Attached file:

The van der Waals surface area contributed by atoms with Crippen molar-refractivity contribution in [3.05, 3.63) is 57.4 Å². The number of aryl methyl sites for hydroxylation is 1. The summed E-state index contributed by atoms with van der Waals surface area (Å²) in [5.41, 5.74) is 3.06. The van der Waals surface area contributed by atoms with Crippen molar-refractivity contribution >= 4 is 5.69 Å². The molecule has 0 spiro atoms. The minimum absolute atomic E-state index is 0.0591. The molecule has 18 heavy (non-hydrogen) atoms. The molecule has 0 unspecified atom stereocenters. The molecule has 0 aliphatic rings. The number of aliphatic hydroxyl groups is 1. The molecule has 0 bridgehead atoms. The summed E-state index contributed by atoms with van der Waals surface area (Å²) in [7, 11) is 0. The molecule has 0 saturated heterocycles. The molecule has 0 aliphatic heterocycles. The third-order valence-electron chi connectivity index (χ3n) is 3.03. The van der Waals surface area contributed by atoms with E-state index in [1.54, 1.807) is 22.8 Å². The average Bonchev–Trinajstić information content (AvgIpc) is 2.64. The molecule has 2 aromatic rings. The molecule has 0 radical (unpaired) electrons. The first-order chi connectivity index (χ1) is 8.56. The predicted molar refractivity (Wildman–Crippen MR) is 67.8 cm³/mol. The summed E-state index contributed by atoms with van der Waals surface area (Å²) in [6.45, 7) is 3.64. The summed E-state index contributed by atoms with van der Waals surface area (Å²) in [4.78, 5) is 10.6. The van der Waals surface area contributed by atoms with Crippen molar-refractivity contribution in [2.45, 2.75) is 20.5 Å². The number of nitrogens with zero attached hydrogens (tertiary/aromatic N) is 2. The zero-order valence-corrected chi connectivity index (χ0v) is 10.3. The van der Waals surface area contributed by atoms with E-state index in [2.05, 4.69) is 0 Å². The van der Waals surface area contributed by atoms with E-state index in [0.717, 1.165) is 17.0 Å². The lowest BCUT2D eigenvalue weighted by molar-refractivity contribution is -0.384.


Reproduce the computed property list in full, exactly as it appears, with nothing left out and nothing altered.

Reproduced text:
The van der Waals surface area contributed by atoms with Crippen molar-refractivity contribution in [3.05, 3.63) is 57.4 Å². The number of aryl methyl sites for hydroxylation is 1. The summed E-state index contributed by atoms with van der Waals surface area (Å²) in [5.41, 5.74) is 3.06. The van der Waals surface area contributed by atoms with Crippen molar-refractivity contribution >= 4 is 5.69 Å². The molecule has 0 spiro atoms. The minimum absolute atomic E-state index is 0.0591. The molecule has 18 heavy (non-hydrogen) atoms. The molecule has 0 unspecified atom stereocenters. The molecule has 0 aliphatic rings. The number of aliphatic hydroxyl groups is 1. The molecule has 0 bridgehead atoms. The summed E-state index contributed by atoms with van der Waals surface area (Å²) in [7, 11) is 0. The molecule has 0 saturated heterocycles. The molecule has 0 aliphatic heterocycles. The third-order valence-electron chi connectivity index (χ3n) is 3.03. The van der Waals surface area contributed by atoms with E-state index in [1.54, 1.807) is 22.8 Å². The average Bonchev–Trinajstić information content (AvgIpc) is 2.64. The molecule has 2 aromatic rings. The molecule has 0 radical (unpaired) electrons. The first-order chi connectivity index (χ1) is 8.56. The predicted molar refractivity (Wildman–Crippen MR) is 67.8 cm³/mol. The summed E-state index contributed by atoms with van der Waals surface area (Å²) in [6.45, 7) is 3.64. The summed E-state index contributed by atoms with van der Waals surface area (Å²) in [4.78, 5) is 10.6. The van der Waals surface area contributed by atoms with Crippen molar-refractivity contribution in [2.45, 2.75) is 20.5 Å². The number of nitrogens with zero attached hydrogens (tertiary/aromatic N) is 2. The zero-order valence-corrected chi connectivity index (χ0v) is 10.3. The van der Waals surface area contributed by atoms with E-state index in [2.05, 4.69) is 0 Å². The van der Waals surface area contributed by atoms with E-state index in [0.717, 1.165) is 17.0 Å². The lowest BCUT2D eigenvalue weighted by molar-refractivity contribution is -0.384.